Hello Paul. Our Corporation is considering a significant capital expenditure which will be considered a critical enhancement to the common element in support of the health and wellbeing of owners. While the current financial position of the Corporation is healthy it would be unable to sustain operations should it experience an approximately 10K lump sum investment within the upcoming budget year. I have heard that Corporations can “borrow against” their Reserve Fund for such things. How does this work? and would it require a specific motion to be passed at either an AGM or Special Meeting?
Dear GR: Before borrowing from the Reserve Fund (RF), let’s tackle the project itself. While you did not specify the type of change contemplated, you did state that it would be an “enhancement” to the common elements. I must assume that this is something that may not currently exist and that it would constitute a change to the common elements. The Manitoba Condominium Act requires that any major change to the common elements be approved by unit owners. This could be done at your next AGM or a Special Meeting. Unless your governing documents state otherwise, at least a majority of owners present at the meeting must vote in favour of the change.
Changes made without notice, approval
175(1) A condominium corporation may, if authorized by a resolution of the board, make a change without notice to the unit owners and without their approval if
(a) the change is required by an Act, regulation or municipal by-law or to give effect to an order of a court or tribunal; or
(b) in the board’s opinion, it is necessary to make the change to ensure the safety or security of persons on the property or who are using the common assets, or to prevent imminent damage to the property or common assets.
Notice required for all other changes
175(2) Before making any other change, the condominium corporation must give each unit owner a written notice that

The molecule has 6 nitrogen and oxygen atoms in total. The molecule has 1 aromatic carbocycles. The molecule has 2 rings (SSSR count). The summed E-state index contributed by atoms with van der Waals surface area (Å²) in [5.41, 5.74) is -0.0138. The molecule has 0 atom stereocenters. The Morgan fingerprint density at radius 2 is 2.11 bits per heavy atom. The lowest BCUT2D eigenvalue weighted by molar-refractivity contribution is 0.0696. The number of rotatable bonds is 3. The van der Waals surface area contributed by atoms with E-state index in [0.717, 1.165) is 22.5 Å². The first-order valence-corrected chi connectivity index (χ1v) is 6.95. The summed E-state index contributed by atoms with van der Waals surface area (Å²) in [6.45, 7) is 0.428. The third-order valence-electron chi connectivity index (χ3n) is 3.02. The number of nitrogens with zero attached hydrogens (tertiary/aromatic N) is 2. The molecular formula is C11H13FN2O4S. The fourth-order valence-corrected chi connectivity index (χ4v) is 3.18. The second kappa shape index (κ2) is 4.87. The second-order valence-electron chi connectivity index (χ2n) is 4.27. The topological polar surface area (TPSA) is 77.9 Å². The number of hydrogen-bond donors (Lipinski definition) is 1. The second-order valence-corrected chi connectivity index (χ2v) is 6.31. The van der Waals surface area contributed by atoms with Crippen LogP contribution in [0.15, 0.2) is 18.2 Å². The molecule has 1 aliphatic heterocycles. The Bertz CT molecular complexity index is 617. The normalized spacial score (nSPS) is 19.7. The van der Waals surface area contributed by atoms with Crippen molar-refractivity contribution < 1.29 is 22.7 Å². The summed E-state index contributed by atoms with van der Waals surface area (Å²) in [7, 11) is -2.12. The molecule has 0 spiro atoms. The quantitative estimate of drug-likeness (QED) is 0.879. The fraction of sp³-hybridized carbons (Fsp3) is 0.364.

(a) describes the proposed change;
(b) contains a statement of the estimated cost of the proposed change and the source of the funds to pay for it; and
(c) describes the right of unit owners to request a special general meeting under section 114 within 30 days after receiving the notice.
Approval required for substantial change
176(1) If the change proposed in a notice under subsection 175(2) is substantial, the change may be made only with the written consent of unit owners who hold the specified percentage of voting rights in the corporation.
The manner in which the enhancement will be financed is a different matter. It should normally come from the operating budget. However, as you state, the budget will not be able to sustain the cost at this time. If your budget ends the year with an operating surplus, you may be able to utilize the surplus for this purpose. The next avenue could be a Special Assessment. Each unit owner would be required to pay their share in a lump sum or over time. Since this may have significant impact on less affluent unit owners and that this does not appear to be necessary like roof repairs, it should be approved by the owners. I am not a lawyer, but I could not find anything that would prevent the corporation from “borrowing” from the RF and to avoid any possible legal entanglements legal advice should be sought before putting it to a vote by the unit owners for approval. Keep in mind, that this is a “loan” and that the RF must be paid back. Because the RF is a rainy-day fund established to pay for future major expenses, I would not recommend borrowing from the RF unless it exceeds the ideal amount determined by the RF study.
The bottom line is that owners will have to pay for the enhancement. There is no escape!